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‘It’s not that deep, we can laugh a little:’ Merit Kahn seeks to lighten life for audience with one-woman show at Manor Club

Merit Kahn performing her one-woman show. (Courtesy

Merit Kahn started in stand up on her 50th birthday, when she invited family and friends for an advertised one-night-only comedy show of her entire life. However, “Who Chiseled That!” was too fantastic to be contained to one evening.

“It was magic,” said Kahn. “I had to do it again.”

Her one-woman show comedically follows her entire life organized by decades, as she explains how she never encountered a dull moment.

With her success, Kahn’s most significant piece of advice to aspiring comedians is to never do it alone. Comedy is a team sport.

“It looks like it’s one person standing at a microphone doing a set,” Kahn said in an interview right after her Nov. 18 performance at the Manor Club. “My one-woman show looks like it is my thing, but there are so many people involved.” She described how comedy derives from workshopping material as well as going out into the world and living experiences that can turn into material.

The beauty about Kahn’s show is in the message she hopes to convey.

“None of this is about me,” she said. “Yes, it is my story, but it’s not really about me. It’s about everybody else. If I can help you lighten the load, if I can help you walk out of my keynote or theater show and think, you know, it’s not that deep, we can laugh a little, that is a good thing. Then I have done my job.”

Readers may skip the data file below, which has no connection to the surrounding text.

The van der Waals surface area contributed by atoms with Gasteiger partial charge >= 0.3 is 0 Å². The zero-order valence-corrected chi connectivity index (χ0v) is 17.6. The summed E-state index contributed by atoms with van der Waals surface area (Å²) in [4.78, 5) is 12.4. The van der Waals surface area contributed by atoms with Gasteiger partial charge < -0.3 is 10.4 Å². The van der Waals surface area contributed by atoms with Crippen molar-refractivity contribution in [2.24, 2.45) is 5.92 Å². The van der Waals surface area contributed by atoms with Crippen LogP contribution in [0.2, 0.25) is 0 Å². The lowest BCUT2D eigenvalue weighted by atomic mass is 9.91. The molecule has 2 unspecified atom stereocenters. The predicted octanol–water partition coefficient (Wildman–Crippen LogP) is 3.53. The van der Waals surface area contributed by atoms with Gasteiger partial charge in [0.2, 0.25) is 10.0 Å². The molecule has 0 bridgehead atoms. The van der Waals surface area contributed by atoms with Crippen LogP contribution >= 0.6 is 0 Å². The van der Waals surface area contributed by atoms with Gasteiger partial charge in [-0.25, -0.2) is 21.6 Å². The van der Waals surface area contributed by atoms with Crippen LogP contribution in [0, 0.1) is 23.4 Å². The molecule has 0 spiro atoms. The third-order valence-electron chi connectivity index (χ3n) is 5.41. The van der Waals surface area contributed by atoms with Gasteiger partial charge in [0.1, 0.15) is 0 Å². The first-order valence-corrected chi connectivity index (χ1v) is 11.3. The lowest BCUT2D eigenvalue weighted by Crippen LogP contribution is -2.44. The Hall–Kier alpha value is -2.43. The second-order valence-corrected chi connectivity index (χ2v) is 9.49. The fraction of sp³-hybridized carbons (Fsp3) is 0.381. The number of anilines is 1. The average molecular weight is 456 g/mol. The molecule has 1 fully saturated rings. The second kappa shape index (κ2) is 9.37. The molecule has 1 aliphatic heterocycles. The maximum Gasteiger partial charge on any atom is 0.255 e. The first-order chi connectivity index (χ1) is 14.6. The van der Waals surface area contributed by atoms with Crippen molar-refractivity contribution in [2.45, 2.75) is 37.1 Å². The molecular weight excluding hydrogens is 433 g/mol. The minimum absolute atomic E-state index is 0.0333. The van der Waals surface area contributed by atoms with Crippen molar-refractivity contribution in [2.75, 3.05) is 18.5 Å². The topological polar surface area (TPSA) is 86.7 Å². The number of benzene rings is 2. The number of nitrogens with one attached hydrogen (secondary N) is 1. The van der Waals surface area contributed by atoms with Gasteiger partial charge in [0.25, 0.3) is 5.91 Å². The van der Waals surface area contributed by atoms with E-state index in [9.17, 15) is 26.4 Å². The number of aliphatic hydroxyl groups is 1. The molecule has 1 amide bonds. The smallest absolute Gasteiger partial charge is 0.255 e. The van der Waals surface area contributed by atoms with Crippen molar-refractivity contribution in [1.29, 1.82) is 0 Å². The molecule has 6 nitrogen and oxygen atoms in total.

Kahn’s comedic idols include Carol Burnett and Lily Tomlin. On her list of idols, she also includes one of her mentors—and director of her show—Carole Montgomery, who has her own show, “Funny Women Of A Certain Age,” which creates opportunities for women over 50 who are stand up comedians.

“For anyone who wants to do anything similar to what I have done, take some classes, learn the art, learn the skills,” she said. “There is definitely an art to writing a good joke, to connect with an audience, to learn timing. You need to be very present. It’s not about getting my script right. It’s about listening to the audience’s reaction.” 

Near Where She Grew Up

Kahn is not a stranger to the Westchester area, as she grew up in White Plains. She found the Manor Club as a venue to play the night before she was to be a keynote speaker in Connecticut.

“I knew I booked the keynote in Connecticut, and since I knew I was gonna be here and the client was paying for the travel and all that, I was like, ‘Oh I’m gonna be there! I would like to perform somewhere near where I grew up,’” Kahn said.

Sheryl Hatwood, the president of the Manor Club, and Kahn were already connected on Linkedin, so Kahn thought a Manor Club show was destined to be.

With a business, books, keynote speeches and comedy shows, initially balancing everything was a juggling act. Now, however, she considers her comedy and business interwoven.

“So, my keynote audiences get a little taste of the show, and I hope that will inspire them to see the show. And then people that come to my theater show, you never know, maybe someone will hire me to do a keynote for them,”

Her schedule may be busy, but there are quieter days when she tries to enjoy the relaxation.

“The time I spend on stage is a very small percentage of what I do,” said Kahn. “Most of my career is getting the stages, and that is the hard part.”

Overall, Kahn enjoys being on stage and interacting with the audience throughout her shows.

“That’s the stuff I would do for free,” she said.

Kahn’s “Who Chiseled That!” is a mosaic of her witty comedy and her own allegorical stories and is a must-see. 


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About the Contributor
Sabine Bushong, Staff Reporter
Sabine Bushong is a junior at Pelham Memorial High School. She is a member of the volleyball team as well as the club Pelham Eliminates Plastic. Sabine is ecstatic to begin writing for the Pelham Examiner!

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